78 U.S. 164
20 L.Ed. 127
11 Wall. 164
December Term, 1870
THIS was an appeal from the Circuit Court of the United States for the District of California.
The case was one of collision between the American ship Sapphire and the French transport Euryale, which took place in the harbor of San Francisco on the morning of December 22, 1867, by which the Euryale was considerably damaged. A libel was filed in the District Court two days afterwards, in the name of the Emperor Napoleon III, then Emperor of the French, as owner of the Euryale, against the Sapphire. The claimants filed an answer, alleging, among other things, that the damage was occasioned by the fault of the Euryale. Depositions were taken, and the court decreed in favor of the libellant, and awarded him $15,000, the total amount claimed. The claimants appealed to the Circuit Court, which affirmed the decree. They then, in July, 1869, appealed to this court. In the summer of 1870, Napoleon III was deposed. The case came on to be argued here February 16, 1871. Three questions were raised:
1. The right of the Emperor of France to have brought suit in our courts.
2. Whether, if rightly brought, the suit had not become abated by the deposition of the Emperor Napoleon III.
3. The question of merits; one of fact, and depending upon evidence stated towards the conclusion of the opinion (see infra, pp. 169, 170), where the point is considered.
Mr. C. B. Gooderich, for the appellant:
1. The sovereign of a country, the public rights or property of which have been destroyed, or injured, by a citizen of another country, cannot maintain suit against such citizen, in the judicial tribunals of the country to which such citizen belongs, to recover compensation for the injury. The remedy, and the only remedy, of the foreign sovereign is by diplomatic correspondence and arrangement between the two countries. The repose of nations, and their intercourse with each other, cannot be maintained, if sovereign rights are to be ascertained and adjudicated by a suit, in the name of the foreign sovereign, against a private citizen by whom they may have been violated.1
The case before the court illustrates the propriety of the principle and reason upon which the position is taken. The claimants cannot call upon Napoleon, to answer interrogatories, upon oath, under the admiralty rule which requires libellants to answer. The owners of the Sapphire, in their answer, say that the collision was caused by the fault of the French transport. Admitting this to be true, still they cannot obtain a warrant for the arrest of a vessel belonging to the navy of France,2 and which is in our harbor in the charge of an officer of the French navy.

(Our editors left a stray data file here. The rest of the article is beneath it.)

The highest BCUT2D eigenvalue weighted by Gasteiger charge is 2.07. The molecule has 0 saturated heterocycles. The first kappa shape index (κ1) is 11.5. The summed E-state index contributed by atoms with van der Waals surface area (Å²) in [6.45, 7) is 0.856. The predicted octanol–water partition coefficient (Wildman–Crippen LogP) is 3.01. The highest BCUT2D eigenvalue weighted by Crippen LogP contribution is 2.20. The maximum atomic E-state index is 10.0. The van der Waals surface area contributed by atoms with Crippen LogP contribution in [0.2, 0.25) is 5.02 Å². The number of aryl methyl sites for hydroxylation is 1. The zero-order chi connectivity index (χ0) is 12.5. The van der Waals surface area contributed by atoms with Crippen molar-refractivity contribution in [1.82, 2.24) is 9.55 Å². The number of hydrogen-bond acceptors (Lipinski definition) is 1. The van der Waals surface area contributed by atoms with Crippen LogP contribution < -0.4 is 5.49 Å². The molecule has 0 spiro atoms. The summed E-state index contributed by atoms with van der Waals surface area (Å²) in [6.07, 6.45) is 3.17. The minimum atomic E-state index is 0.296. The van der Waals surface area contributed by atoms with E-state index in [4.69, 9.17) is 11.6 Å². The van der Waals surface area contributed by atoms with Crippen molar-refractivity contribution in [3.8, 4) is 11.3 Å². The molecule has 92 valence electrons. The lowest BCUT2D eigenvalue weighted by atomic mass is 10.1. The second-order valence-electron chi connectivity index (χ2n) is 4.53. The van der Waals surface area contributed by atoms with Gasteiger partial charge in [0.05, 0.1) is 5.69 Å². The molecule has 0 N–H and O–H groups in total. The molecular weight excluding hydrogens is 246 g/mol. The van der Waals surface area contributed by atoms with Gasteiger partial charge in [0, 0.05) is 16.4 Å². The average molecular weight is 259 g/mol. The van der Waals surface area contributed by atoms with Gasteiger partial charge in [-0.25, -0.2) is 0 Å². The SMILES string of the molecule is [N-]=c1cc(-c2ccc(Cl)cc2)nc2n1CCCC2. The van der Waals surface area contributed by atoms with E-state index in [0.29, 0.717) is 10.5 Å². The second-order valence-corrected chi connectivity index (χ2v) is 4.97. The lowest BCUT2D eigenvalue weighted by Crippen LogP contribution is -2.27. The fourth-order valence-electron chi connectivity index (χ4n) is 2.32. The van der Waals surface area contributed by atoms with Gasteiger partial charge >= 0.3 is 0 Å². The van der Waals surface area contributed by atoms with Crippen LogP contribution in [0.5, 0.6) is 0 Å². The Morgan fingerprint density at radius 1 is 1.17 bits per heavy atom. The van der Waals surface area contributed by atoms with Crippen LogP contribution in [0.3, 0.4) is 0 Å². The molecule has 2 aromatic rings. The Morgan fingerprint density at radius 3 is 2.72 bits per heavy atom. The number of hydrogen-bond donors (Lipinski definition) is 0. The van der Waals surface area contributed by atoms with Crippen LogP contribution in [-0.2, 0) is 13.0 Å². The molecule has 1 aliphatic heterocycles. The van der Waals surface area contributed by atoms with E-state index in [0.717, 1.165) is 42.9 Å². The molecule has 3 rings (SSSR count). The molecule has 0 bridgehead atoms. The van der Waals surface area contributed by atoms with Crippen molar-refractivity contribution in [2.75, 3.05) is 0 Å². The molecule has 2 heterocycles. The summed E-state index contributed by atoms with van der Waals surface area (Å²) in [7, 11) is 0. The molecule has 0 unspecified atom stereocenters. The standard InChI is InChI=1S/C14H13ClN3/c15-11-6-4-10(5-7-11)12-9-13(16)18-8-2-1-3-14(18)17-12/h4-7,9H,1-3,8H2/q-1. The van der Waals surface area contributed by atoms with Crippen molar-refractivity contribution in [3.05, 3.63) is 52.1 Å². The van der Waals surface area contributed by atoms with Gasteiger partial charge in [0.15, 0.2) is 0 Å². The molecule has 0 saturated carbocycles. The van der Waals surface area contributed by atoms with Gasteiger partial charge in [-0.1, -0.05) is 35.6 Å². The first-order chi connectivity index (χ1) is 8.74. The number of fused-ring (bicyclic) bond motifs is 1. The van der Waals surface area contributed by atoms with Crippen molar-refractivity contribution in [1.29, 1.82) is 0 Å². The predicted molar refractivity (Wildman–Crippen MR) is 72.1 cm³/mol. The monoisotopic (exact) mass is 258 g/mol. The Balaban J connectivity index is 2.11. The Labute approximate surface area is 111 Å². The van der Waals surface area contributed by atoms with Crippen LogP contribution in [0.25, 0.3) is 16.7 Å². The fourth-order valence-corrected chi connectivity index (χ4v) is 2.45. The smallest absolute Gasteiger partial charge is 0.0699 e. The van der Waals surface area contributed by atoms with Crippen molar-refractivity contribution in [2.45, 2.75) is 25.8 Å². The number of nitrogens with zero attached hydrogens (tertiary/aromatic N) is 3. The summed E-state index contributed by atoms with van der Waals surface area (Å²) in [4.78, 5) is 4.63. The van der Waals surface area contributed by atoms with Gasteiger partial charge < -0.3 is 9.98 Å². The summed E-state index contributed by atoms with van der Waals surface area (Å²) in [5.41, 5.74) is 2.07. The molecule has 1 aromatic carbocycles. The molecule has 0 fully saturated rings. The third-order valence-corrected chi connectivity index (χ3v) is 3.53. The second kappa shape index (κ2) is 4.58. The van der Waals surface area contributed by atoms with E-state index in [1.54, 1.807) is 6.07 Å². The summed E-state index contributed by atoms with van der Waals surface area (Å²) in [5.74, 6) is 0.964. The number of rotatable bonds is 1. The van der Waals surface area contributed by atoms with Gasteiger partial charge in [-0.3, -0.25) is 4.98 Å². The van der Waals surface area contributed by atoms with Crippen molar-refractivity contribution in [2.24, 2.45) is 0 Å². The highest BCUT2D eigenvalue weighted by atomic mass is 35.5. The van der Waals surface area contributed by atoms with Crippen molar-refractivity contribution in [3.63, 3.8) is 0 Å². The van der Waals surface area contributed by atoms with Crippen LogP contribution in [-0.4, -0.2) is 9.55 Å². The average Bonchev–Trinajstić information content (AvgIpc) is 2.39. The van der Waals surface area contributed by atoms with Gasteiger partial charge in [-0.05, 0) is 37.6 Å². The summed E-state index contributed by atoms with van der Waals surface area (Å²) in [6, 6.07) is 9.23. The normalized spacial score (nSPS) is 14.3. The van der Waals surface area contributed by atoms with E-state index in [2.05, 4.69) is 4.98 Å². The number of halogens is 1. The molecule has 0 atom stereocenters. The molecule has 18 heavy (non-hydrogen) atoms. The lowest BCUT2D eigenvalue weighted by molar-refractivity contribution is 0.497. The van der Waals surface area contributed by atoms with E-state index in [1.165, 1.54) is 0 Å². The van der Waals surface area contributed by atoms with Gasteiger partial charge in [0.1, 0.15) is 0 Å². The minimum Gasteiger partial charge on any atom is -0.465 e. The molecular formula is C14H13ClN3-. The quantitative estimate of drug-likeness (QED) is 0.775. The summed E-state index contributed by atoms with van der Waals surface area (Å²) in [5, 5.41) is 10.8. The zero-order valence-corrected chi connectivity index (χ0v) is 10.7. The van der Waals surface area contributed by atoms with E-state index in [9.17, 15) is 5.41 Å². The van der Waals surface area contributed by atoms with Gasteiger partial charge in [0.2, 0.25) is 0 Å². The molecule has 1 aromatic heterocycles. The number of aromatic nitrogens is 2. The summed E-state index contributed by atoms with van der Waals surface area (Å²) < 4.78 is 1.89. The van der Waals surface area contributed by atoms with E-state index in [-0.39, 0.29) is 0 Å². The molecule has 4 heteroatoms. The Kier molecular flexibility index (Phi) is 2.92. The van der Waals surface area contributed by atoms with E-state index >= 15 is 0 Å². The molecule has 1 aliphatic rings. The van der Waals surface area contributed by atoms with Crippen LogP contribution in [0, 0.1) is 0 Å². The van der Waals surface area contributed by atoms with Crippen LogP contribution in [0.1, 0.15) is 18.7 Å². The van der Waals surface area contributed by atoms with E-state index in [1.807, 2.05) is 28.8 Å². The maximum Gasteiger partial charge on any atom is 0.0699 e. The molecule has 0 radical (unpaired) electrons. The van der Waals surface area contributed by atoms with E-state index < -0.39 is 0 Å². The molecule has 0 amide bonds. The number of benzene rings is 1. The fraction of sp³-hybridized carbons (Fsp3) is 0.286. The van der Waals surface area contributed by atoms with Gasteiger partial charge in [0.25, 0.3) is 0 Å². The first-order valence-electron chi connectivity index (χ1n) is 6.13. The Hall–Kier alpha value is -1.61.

There should in every proceeding be a mutuality of remedy. In the case of specific performance, whenever from personal incapacity, the nature of the contract, or any other cause, the contract is incapable of being performed, against one party, that party is equally incapable of enforcing it against the other, though its execution in the latter way might in itself be free from the difficulty attending its execution in the former.
The case of Prioleau v. United States and Andrew Johnson,3 presents in its result difficulties attending a suit in the name of a foreign government, which can be surmounted only by holding that a foreign sovereign cannot maintain suit in the courts of another country, against its citizens, for the purpose of vindicating his sovereign rights. In the assertion of individual private rights he may have suit.
The cases cited say, that a foreign sovereign, by the institution of a suit, submits to the jurisdiction of the court divested of his sovereign rights; must answer to a cross-bill, upon oath; make discovery, or put some one forward, as party to the suit, who can. This shows that his sovereign rights cannot with propriety become the subject of a suit.
2. But supposing that the suit could yet be maintained if Napoleon III were now Emperor, it would seem certain that it cannot be continued, he being now deposed, and reduced to the state of a private person. The Euryale is a vessel of the French government; a government with which he has nothing whatever now to do; being banished and a fugitive.
3. [The counsel then discussed the question of fact.]
Mr. C. Cushing, contra (a brief of Mr. Melton Andrews being submitted on the merits), stated that suits had been maintained in Great Britain, in the name of the United States, within the last five years, in the following cases, he himself having been counsel in the same, namely: The Sumter (Admiralty), The Rappahannock (Admiralty), The Gibraltar (Admiralty), The Tallahassee (Admiralty), The Alexander (Admiralty), Prioleau (Chancery), Wagner (Chancery), Tait (Law), Gudgeon (Chancery), Blakely Company (Rolls), and in British America, in the case of Boyd and others (Chancery), and The Georgia (Admiralty).
Indeed the right of a government to sue in the courts of Great Britain is a right recognized from the time of Rolle's Abridgement (Temp. James I).4
The courts in England hold, indeed, that a sovereign cannot be forced into court by suit, and to that extent some of the cases cited on the other side go. But they admit that, if a foreign sovereign appears in court voluntarily as plaintiff, the defendant may then sue him by cross-bill or otherwise. That is not to deny his right to sue, but only to declare its consequences.